David Kingman examines the latest research into the distribution of wealth and asset ownership in the UK, which shows a growing intergenerational divide between young people and older households
The total combined value of Britain’s net household wealth – which includes everything owned by British households minus any debt which is secured against it – has nearly doubled over the past 10 years to reach £9.1 trillion in 2014, according to a new study from Lloyd’s Bank Private Banking that was reported in The Independent.
This study also demonstrated the extremely skewed distribution of this wealth, which puts the intergenerational divide between younger and older members of the population into sharp relief.
The average value of personal assets rose by £1.5 trillion in 2014, the biggest increase since records began in 2001. Almost half a billion of this increase was caused by rising house prices, which increased by 9% last year.
A remarkable finding from the research was that two-thirds of all British households actually hold no positive net financial wealth at all; in effect, the entire £9.1 trillion worth of positive net financial wealth is owned by just the richest 34% of households. This stark fact alone highlights the depth of Britain’s social inequalities.
Although many people may be shocked to learn that such a wealth gap persists in modern Britain, the problem of overall inequality has at least been relatively well publicised by a number of charities and campaigns over recent years. In contrast, the gap between younger and older households has received much less attention, yet this is also glaring.
Markus Stadlmann, the chief executive of Lloyds Bank Private Banking, specifically pointed to the growing number of older households as one of the major factors driving the accumulation of personal wealth. The Independent cited figures from the ONS in its report on this research which show that 75% of those aged 50 to 65 own their own homes – meaning they have benefited from the rapid increase in house prices mentioned above – whereas among 24 to 35 year olds the figure falls to just 40%. In addition to benefiting from higher levels of home ownership than today’s young people, older households are also much more likely to have valuable occupational pension pots which are often no longer available to subsequent generations.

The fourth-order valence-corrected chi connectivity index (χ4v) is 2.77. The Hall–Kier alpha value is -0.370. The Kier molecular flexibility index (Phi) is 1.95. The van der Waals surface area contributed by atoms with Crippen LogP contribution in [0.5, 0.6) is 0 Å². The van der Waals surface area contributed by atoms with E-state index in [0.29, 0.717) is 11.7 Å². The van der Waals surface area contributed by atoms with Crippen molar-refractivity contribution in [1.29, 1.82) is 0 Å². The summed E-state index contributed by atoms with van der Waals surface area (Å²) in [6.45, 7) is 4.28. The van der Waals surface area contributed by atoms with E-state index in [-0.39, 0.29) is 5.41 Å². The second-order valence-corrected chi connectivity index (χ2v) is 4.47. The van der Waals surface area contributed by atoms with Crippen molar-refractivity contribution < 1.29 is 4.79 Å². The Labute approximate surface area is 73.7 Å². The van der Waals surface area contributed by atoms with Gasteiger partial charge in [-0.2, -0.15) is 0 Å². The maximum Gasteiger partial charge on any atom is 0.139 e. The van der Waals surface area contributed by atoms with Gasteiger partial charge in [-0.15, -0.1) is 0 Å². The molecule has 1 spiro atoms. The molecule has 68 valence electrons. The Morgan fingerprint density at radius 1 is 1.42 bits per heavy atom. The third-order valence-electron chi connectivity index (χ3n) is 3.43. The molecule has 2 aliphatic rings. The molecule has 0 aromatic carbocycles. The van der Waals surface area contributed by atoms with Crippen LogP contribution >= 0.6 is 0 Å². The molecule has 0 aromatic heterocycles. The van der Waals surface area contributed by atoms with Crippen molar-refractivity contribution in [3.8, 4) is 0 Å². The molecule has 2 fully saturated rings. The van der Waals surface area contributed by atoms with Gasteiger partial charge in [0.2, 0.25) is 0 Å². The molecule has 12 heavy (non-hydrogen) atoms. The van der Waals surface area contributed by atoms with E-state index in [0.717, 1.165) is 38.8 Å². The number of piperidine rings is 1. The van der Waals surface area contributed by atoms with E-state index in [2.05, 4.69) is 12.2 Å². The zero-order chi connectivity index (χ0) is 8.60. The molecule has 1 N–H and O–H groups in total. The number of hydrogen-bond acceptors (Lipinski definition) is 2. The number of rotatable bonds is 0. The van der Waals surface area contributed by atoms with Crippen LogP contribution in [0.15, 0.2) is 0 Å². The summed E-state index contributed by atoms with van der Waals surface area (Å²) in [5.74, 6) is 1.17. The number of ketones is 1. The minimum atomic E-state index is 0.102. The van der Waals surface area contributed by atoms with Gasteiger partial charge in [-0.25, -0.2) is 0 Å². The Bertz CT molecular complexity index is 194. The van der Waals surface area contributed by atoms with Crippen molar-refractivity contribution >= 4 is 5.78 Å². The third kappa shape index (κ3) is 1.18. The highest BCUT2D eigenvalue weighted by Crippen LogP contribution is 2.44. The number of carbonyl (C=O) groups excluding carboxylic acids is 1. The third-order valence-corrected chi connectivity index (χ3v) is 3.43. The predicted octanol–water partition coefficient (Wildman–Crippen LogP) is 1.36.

Taken together, pensions and housing are the two most valuable forms of personal asset owned by the typical person, as they form the two main opportunities for someone to build up a significant level of asset wealth during their lifetime. If today’s young people are systematically failing to benefit from both housing and pensions then that raises profound questions about the future distribution of wealth within Britain’s economy.
Worsening social divides?
There is now a significant body of evidence which suggests that today’s young people and subsequent generations will not be able to build up the levels of housing and pension wealth enjoyed by their parents’ and grandparents’ generations. One of the biggest impacts of this will be to exacerbate Britain’s overall level of wealth inequality, because it means that coming from a family where you stand to inherit significant asset wealth will matter more than ever before.
Professor John Hills, an expert in social inequalities at the London School of Economics, highlighted this point in the Independent article. His research shows that the average member of today’s younger generation would need to be able to save £33 every day for the next 30 years in order to match the level of wealth accumulated by their parents’ generation:
“Some of that generation eventually inherit from the more prosperous members of the older generation. But for those who cannot look forward to that assistance, building up the kind of wealth that many older people take for granted looks hopeless. Given how much bigger the wealth gap now is compared to annual incomes, the growing importance of who you might get help from acts against social mobility.”
Clearly, any serious attempt to address social inequality will have to also look at the growing wealth gap between young and old as well.